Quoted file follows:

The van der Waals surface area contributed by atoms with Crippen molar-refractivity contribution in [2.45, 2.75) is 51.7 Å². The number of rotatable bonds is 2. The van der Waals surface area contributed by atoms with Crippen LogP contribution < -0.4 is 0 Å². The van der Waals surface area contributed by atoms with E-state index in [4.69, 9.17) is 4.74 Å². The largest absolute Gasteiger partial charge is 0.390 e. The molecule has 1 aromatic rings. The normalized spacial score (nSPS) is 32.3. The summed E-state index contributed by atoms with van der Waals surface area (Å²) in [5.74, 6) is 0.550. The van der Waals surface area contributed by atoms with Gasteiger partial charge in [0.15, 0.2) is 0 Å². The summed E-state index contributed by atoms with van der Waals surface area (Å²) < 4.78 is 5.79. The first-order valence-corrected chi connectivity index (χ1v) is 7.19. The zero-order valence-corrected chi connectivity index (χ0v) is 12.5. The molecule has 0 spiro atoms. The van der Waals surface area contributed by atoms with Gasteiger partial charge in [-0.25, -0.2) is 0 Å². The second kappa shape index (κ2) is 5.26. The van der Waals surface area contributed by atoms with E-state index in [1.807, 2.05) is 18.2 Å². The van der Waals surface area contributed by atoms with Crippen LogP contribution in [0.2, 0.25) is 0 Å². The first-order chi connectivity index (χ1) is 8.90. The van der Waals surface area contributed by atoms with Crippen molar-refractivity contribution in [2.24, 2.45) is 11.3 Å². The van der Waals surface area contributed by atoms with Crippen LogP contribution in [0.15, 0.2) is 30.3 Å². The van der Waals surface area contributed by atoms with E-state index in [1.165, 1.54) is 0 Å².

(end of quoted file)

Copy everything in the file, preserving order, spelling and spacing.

The van der Waals surface area contributed by atoms with Crippen molar-refractivity contribution in [2.45, 2.75) is 51.7 Å². The number of rotatable bonds is 2. The van der Waals surface area contributed by atoms with Crippen LogP contribution < -0.4 is 0 Å². The van der Waals surface area contributed by atoms with E-state index in [4.69, 9.17) is 4.74 Å². The largest absolute Gasteiger partial charge is 0.390 e. The molecule has 1 aromatic rings. The normalized spacial score (nSPS) is 32.3. The summed E-state index contributed by atoms with van der Waals surface area (Å²) in [5.74, 6) is 0.550. The van der Waals surface area contributed by atoms with Gasteiger partial charge in [0.15, 0.2) is 0 Å². The summed E-state index contributed by atoms with van der Waals surface area (Å²) < 4.78 is 5.79. The first-order valence-corrected chi connectivity index (χ1v) is 7.19. The zero-order valence-corrected chi connectivity index (χ0v) is 12.5. The molecule has 0 spiro atoms. The van der Waals surface area contributed by atoms with Gasteiger partial charge in [-0.25, -0.2) is 0 Å². The second kappa shape index (κ2) is 5.26. The van der Waals surface area contributed by atoms with E-state index in [1.807, 2.05) is 18.2 Å². The van der Waals surface area contributed by atoms with Crippen LogP contribution in [0.2, 0.25) is 0 Å². The first-order chi connectivity index (χ1) is 8.90. The van der Waals surface area contributed by atoms with Crippen molar-refractivity contribution in [2.24, 2.45) is 11.3 Å². The van der Waals surface area contributed by atoms with Crippen LogP contribution in [0.15, 0.2) is 30.3 Å². The van der Waals surface area contributed by atoms with E-state index in [1.165, 1.54) is 0 Å².